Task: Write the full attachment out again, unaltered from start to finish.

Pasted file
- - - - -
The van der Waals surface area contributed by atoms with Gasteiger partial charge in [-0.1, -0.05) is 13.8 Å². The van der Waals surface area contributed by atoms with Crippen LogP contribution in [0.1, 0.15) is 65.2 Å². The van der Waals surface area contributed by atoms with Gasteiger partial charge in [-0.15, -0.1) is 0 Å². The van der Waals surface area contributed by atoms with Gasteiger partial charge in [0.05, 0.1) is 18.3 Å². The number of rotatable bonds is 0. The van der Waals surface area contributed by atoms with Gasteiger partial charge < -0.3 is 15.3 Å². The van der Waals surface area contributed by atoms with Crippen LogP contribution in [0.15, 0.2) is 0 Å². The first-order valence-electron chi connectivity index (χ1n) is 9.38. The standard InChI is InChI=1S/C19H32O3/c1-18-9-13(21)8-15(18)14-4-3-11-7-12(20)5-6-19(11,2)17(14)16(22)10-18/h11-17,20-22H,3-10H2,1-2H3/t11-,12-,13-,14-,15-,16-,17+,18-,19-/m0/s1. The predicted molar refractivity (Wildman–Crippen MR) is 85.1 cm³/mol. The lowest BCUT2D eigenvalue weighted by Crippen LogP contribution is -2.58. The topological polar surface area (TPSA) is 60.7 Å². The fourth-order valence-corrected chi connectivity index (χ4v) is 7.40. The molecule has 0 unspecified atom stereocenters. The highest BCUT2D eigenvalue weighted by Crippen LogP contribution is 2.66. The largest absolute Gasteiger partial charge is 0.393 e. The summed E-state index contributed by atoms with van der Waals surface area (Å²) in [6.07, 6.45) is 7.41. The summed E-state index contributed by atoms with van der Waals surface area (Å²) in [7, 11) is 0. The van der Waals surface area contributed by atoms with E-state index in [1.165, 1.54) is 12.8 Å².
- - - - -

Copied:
The van der Waals surface area contributed by atoms with Gasteiger partial charge in [-0.1, -0.05) is 13.8 Å². The van der Waals surface area contributed by atoms with Crippen LogP contribution in [0.1, 0.15) is 65.2 Å². The van der Waals surface area contributed by atoms with Gasteiger partial charge in [-0.15, -0.1) is 0 Å². The van der Waals surface area contributed by atoms with Gasteiger partial charge in [0.05, 0.1) is 18.3 Å². The number of rotatable bonds is 0. The van der Waals surface area contributed by atoms with Gasteiger partial charge < -0.3 is 15.3 Å². The van der Waals surface area contributed by atoms with Crippen LogP contribution in [0.15, 0.2) is 0 Å². The first-order valence-electron chi connectivity index (χ1n) is 9.38. The standard InChI is InChI=1S/C19H32O3/c1-18-9-13(21)8-15(18)14-4-3-11-7-12(20)5-6-19(11,2)17(14)16(22)10-18/h11-17,20-22H,3-10H2,1-2H3/t11-,12-,13-,14-,15-,16-,17+,18-,19-/m0/s1. The predicted molar refractivity (Wildman–Crippen MR) is 85.1 cm³/mol. The lowest BCUT2D eigenvalue weighted by Crippen LogP contribution is -2.58. The topological polar surface area (TPSA) is 60.7 Å². The fourth-order valence-corrected chi connectivity index (χ4v) is 7.40. The molecule has 0 unspecified atom stereocenters. The highest BCUT2D eigenvalue weighted by Crippen LogP contribution is 2.66. The largest absolute Gasteiger partial charge is 0.393 e. The summed E-state index contributed by atoms with van der Waals surface area (Å²) in [6.07, 6.45) is 7.41. The summed E-state index contributed by atoms with van der Waals surface area (Å²) in [7, 11) is 0. The van der Waals surface area contributed by atoms with E-state index in [1.165, 1.54) is 12.8 Å².